Ten of the best cookbooks this Christmas
It’s been a bumper year for food publishing, so much so that selecting just 10 books to recommend was a challenge
Marie-Claire Digby at home
Our Korean Kitchen
Jordan Bourke and Rejina Pyo (Weidenfeld & Nicolson, £25)
Jordan Bourke’s books are always beautiful – he’s a food stylist as well as a chef and writer – but this collaboration with his Korean wife Rejina stands out also for its rigorous research. It’s a joy to read such authoritative voices on a less well-known cuisine. Must cook: Bibimbap, or rice with vegetable and beef, and gochujang chilli paste.
Festa: A Year of Italian Celebrations
Eileen Dunne Crescenzi (Gill & Macmillan, €24.99) The author’s masterful storytelling makes this one of the most enjoyable cookbooks of the year. One to curl up with in front of a fire, with a glass of vin santo and a cantucci. Must cook: Aubergine Parmigiana. “The best you will ever have eaten,” she says.
Nigel Slater’s Kitchen Diaries III: A Year of Good Eating
Nigel Slater (4th Estate, £30)
This is a smaller book than the big chunky doorstoppers that preceded it, but no less impressive. A handy size to prop up in bed, and with such glorious writing, that’s where many end up savouring it. Who can resist checking what and where Slater was eating on a significant date such as a birthday? Endless amusement. Must cook: Roast pheasant with apple bread sauce. It’s the entry for this day last year, as good a place to start as any.
Simply Nigella: Feel Good Food
Nigella Lawson (Chatto & Windus, £26)
Worth buying for the introduction’s masterful rebuttal of “clean-eating” alone, although the recipes are the sort that propel you to the kitchen to cook, too. Flicking through the book, I was compelled to make some pink pickled onions, such was their beauty on the page and the promise of a near instant lift for a lunchtime sandwich 20 minutes later. It’s that sort of book. Must cook: Asian-flavoured short ribs. A two-day process, but worth the wait.
Gizzi’s Healthy Appetite
Gizzi Erskine (Mitchell Beazley, £25)
Stands out amid the sea of healthy-eating books published this year for the simple fact it keeps the joy in food. Erskine follows the 80/20 rule, eating healthily most of the time but allowing indulgences. Must cook: Grilled cauliflower with curried hummus and cashew nut brittle. Kale’s understudy gets star billing this time.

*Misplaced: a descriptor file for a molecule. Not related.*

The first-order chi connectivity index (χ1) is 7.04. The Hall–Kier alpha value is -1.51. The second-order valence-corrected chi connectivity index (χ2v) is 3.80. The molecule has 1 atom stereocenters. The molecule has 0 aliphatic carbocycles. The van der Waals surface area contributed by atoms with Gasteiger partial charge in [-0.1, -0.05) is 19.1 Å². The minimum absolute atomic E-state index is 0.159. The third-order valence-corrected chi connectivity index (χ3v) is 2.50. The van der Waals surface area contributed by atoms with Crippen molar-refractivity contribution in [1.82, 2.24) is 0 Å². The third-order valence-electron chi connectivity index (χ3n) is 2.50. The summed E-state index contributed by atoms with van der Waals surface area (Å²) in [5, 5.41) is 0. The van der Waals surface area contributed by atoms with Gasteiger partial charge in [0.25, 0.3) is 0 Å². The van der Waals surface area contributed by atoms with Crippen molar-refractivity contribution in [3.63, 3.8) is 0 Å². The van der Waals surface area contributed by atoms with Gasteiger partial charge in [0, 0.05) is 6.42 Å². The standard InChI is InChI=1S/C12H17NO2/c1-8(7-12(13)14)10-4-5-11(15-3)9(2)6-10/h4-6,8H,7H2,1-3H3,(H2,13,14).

A Bird in the Hand
Diana Henry (Mitchell Beazley, £26)
“Chicken recipes for every day and every mood” is what Henry promises, and she delivers in spades. In her hands the humble chicken takes on many guises, from creamy, comforting gratins to aromatic curries heady with spice, smokey barbecues and and tender roasts. The wide world is Henry’s larder, with influences from all over to keep it fresh and interesting. Must cook: Cider-brined chicken with prunes, chestnuts and baby onions. “An excellent Christmas option if you don’t want to cook a turkey.”
Yotam Ottolenghi and Ramael Scully (Ebury, £28)
Is there such a thing as a cookbook that’s just too beautiful to use? If there is, it’s this striking cream and black volume embossed with gold. Although this is undoubtedly a restaurant book, Ottolenghi says he has simplified and modified Nopi’s recipes “without losing their essential core”. The real star is co-author Ramael Scully, head chef at Nopi. Born in Malaysia to a mother of Chinese and Indian heritage and a father with a Malay and Irish background, he’s the chef credited with bringing Asian influences to the Ottolenghi canon. Must cook: Spiced buttermilk cod with urid dhal. This has many elements that can be done in advance, and there’s a cunning hack for replacing bergamot oil with olive oil infused with Earl Grey teabags.
Home: Recipes from Ireland
Trish Deseine (Hachette Cuisine, €39.95)
Someone had to write a realistic book about Irish food, rather than a romanticised one, and Deseine was just the person for the job. Homely recipes using only indigenous Irish ingredients, with a sprinkling of more cheffy ones. Beautiful photographs by Deirdre Rooney make a handsome package. Must cook: One-pot beef short ribs braised in Guinness with barley and onions.
AWong – The Cookbook
Andrew Wong (Mitchell Beazley, £25)
Few of us who like to eat Chinese food cook it at home at anything beyond a basic level. Wong’s book takes readers inside the workings of his London restaurant, which strives to “represent Chinese cuisine with a lighter, modern approach”. Must cook: Sichuanese aubergines. The restaurant’s most popular dish.
Michael O’Meara (Artisan House, €30)
Probably the only book you’ll ever need on fish cookery – calling this 440-page volume by a Galway chef comprehensive is an understatement. Many of the recipes have an Asian spin, but all the classics are there too. Must cook: Cod with udon noodles, sea vegetables, beans and green cardamom-infused blood-orange sauce.